Michael Albert and Robin Handel’s Parecon model is not significantly different than Bookchin’s municipalism on these matters except that incentivizes participation by making ones yearly allotment for ones labor a political affair.  This, however, has obvious problems as both capitalists and people like Black would point out:  it would constantly need to be reconsidered for external contingencies and would have no easy way to correct for such without constant ad hoc reconvening. The “mission drift” of such an enterprise would essentially incentivize the kind of demagoguery and clientalism that direct democracy is suppose to fight.

Often it is proposed that automation can replace slavery or imperialism as the modus operandi of the state, but if this were the happen before a proletariat was collectively running a state, such automation would both accelerate the decline in rates of profit (although the increased flow could make incomes seem very large indeed) as well as remove workers from the focus of production:  their ability to stop work being their primary source of power, this would actually decrease the part of organized labor as a possible political force.   It seems to be me, while there is no one-to-one relationship between automation and rendering elements of the workforce into surplus population, there is an element there that cannot be denied.  While theoreticaly this actually increases the power of an individual proletariat to slow production and thus increases their bargaining power, the complication comes from the expanding surplus population being competition for any meaningful work serves as a counter-incentive to ever attempting to use such power or even bargain for a better place within such a system.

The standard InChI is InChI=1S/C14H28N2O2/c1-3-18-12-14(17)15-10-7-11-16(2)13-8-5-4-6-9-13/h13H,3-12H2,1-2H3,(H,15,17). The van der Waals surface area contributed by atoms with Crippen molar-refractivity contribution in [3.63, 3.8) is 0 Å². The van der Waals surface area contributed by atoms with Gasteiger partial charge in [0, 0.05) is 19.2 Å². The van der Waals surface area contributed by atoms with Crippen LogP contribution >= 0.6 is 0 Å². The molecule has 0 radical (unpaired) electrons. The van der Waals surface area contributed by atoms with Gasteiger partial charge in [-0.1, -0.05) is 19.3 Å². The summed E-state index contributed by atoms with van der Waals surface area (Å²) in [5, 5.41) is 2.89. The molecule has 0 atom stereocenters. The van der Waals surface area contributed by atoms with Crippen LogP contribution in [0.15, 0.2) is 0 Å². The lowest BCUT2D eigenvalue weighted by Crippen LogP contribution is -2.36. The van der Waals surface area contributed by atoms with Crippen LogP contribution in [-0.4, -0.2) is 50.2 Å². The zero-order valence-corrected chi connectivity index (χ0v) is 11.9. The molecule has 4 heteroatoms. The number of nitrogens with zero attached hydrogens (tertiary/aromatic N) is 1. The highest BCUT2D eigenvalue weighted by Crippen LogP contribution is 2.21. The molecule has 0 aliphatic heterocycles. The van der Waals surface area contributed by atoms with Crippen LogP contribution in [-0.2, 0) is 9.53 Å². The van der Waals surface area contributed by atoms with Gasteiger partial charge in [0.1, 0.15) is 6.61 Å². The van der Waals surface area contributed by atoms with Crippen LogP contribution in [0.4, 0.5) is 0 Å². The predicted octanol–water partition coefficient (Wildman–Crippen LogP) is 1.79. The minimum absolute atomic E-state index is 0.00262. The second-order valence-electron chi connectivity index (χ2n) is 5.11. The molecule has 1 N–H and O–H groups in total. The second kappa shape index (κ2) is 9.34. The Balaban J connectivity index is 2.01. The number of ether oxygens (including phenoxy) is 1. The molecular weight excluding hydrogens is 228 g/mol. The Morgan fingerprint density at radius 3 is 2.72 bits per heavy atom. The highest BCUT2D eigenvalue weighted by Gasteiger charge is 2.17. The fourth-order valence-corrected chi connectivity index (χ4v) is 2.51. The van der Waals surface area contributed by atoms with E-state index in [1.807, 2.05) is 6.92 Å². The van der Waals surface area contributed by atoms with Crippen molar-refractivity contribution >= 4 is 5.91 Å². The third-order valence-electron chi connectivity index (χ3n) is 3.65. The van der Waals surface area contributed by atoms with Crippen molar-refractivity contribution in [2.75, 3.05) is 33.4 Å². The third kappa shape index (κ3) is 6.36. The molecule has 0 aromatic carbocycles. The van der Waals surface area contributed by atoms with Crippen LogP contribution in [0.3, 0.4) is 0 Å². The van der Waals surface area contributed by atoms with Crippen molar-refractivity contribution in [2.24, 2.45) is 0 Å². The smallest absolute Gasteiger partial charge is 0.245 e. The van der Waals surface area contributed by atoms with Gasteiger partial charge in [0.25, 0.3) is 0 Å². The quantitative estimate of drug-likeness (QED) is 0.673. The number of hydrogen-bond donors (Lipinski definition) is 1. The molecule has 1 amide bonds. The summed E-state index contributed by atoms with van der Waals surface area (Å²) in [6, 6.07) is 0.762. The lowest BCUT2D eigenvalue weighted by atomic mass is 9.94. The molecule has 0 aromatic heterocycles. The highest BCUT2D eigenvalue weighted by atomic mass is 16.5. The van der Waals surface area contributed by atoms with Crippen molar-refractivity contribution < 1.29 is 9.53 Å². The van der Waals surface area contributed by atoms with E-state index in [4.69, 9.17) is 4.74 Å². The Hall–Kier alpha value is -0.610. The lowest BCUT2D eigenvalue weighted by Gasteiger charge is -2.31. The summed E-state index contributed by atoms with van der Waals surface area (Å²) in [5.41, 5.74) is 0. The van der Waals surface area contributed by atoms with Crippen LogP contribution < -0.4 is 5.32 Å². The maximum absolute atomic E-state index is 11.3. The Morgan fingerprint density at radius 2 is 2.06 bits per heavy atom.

We can, however, ignore that critique on automation as a productive force that would enable councilism in current and assume that is only developed after worker control or at least a leftist form of political dominace. Sure, we can assume that.   Both anarchists, technocrats, and council communists have made such arguments. Black actually points out, in his normally sardonic way, that this would not decrease the amount of political investment necessary;